Not really .. The Dynaco Mark VI was a 120 watt monoblock amp from the mid '70's. The only thing about the M-125 that was similar to the Mark VI was the fact that both amps used a parallel push pull output circuit. There are many differences between the two amps.
1. The M-125 can use 6550, KT88, KT90, KT100 and KT120 output tubes whereas the Dynaco Mark VI driver circuit was designed for an 8417 output tube. Dynaco mentions in the Mark VI manual that there is no substitute for the 8417 tube.
2. The driver circuit on the Mark VI used a single 7199 driver tube for both the voltage amplifier/inverter sections. This is similar to the drive circuit on the ST-70. The M-125 uses two 12AU7 or 5963 or 5814 or 6189 or 12BH7 tubes. The front driver tube is the initial voltage amplifier and the rear driver tube is the phase splitter/phase inverter tube.
3. The Mark VI had only 75 uF of DC power storage to power the output transformer. (25 uF before the choke and 50 uF after the choke) The M-125 has 336 uF of DC power storage for just the output transformer which is about 4 1/2 times what the Mark VI had. The M-125 also has another 167 uF for just the driver board. This is not said as an indictment of the Mark VI. Back in the mid '70's the state of tube amplifier development was such that it was difficult to get a lot of DC power storage at a reasonable price. Today's electrolytic caps are smaller in relation to how much DC storage they have and are also less expensive than what was available back then.
4. The Mark VI had a built in solid state rectifier and a delay circuit. The delay circuit, however, only delayed B+ high voltage to the DRIVER circuit. There was no B+ delay on the Mark VI to either the output tubes or the output transformer. When you turned the Mark VI on, the four output tubes and the output transformer looked at 500 VDC instantly. Some say this is bad for the output tubes and you will get "cathode stripping" on the output tubes but as I mentioned in another post I don't think it's a major issue. The Dynaco SCA-35 and ST35 both have solid state rectifiers with no delay and thousands of these amps are still out there working fine. On the M-125 I recommend the Weber WZ68 which has a short built in delay that Weber says is about 3 seconds but I have measured maybe 5 seconds before B+ high voltage is all the way up. There is also a tube rectifier option for the M-125. If you use a tube rectifier (GZ34) with the M-125 using four output tubes (125 watt mode), the amp will play fine but will not produce full power with a GZ34 tube rectifier in there. I have, however, used a GZ33 tube rectifier in these amps. A GZ33 tube rectifier with a choke input can flow up to 300 milliamps continuous. I haven't measured the power output with a GZ33 tube rectifier but I feel it does a better job than a GZ34 in driving this amp. For full power with four output tubes a solid state rectifier is a better choice. I have also use the T-SSR01 solid state plug in rectifier from Antique Electronic Supply and, although it has no delay, it also works fine in the M-125.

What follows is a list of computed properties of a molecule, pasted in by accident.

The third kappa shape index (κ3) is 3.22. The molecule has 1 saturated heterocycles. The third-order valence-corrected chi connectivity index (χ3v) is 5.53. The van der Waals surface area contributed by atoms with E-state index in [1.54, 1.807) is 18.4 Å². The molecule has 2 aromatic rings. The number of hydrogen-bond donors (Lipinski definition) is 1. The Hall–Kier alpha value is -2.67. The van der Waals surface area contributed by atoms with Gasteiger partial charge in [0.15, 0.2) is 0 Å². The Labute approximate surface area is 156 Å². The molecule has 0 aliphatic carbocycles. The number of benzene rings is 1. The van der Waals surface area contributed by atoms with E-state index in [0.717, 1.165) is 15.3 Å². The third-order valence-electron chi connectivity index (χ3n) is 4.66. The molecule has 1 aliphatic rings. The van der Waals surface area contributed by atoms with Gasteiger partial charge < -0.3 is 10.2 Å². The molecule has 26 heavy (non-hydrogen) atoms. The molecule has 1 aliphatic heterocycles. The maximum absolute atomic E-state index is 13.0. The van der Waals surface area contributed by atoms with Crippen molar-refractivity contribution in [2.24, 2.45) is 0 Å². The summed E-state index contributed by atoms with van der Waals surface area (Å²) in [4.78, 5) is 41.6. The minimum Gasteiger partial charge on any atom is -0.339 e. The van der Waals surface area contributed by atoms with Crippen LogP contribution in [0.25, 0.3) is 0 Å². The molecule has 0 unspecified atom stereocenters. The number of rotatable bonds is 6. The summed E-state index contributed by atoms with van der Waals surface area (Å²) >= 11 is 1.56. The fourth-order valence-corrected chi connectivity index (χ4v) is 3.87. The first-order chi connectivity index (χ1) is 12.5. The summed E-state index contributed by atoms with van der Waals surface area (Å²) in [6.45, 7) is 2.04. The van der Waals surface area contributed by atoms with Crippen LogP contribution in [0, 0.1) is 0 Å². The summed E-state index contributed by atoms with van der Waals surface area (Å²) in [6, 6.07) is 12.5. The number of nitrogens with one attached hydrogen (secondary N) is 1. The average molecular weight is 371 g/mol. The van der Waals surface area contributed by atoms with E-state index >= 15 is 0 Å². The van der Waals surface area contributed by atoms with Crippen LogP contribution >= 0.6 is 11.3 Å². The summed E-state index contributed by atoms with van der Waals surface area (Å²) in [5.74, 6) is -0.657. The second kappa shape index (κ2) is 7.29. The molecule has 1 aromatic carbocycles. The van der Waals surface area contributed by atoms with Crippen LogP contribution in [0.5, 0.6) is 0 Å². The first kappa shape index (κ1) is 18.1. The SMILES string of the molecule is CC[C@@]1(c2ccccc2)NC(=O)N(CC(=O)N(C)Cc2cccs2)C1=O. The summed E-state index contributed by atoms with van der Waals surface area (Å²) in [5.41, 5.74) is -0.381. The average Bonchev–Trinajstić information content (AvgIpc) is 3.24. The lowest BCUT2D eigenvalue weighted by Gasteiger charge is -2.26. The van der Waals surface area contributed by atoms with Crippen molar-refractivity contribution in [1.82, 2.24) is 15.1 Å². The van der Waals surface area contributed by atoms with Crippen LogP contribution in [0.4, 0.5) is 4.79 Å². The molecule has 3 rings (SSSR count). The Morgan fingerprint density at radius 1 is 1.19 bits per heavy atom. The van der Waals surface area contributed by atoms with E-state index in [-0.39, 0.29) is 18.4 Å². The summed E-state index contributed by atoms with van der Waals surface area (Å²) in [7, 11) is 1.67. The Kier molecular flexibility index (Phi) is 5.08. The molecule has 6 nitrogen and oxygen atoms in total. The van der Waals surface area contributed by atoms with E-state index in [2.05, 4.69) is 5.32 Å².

One final note here about GZ34 rectifiers in Dynaco amps that has been talked about in a couple of posts. You should never "short cycle" any Dynaco tube amp. Short cycling is when you turn the amp OFF after it has been ON for a period of time and then turn it back ON quickly (within maybe 10 or 15 seconds). This short cycling can take out a rectifier tube - the usual sign being "fireworks" inside the rectifier tube. Why does this happen? When you turn the amp OFF the voltage on the rectifier tube drops almost instantly but the quad cap holds the voltage for a longer period of time. If you turn the amp right back on and the voltage on the quad cap (has not as yet bled away and) is substantially higher than the voltage inside the rectifier then current will flow backwards from the quad cap into the rectifier and sometimes this reverse flow will take out the rectifier in an internal display of "fireworks" inside the rectifier tube. If you shut a Dynaco amp OFF I recommend leaving it off for at least one minute before turning the amp back on again. In that one minute the voltage on the quad cap will bleed down to almost nothing and when that amp is turned on again the current will flow from the rectifier tube TO the quad cap and not in the reverse direction. You can also put diodes in line with power transformer's secondaries to prevent this backward flow of current.
There was a pretty good discussion of this on a couple of threads from June and July of this year on the DIYAudio tube forum at the two links below.
Last edited by Bob Latino on Thu Jan 01, 2015 9:57 pm; edited 1 time in total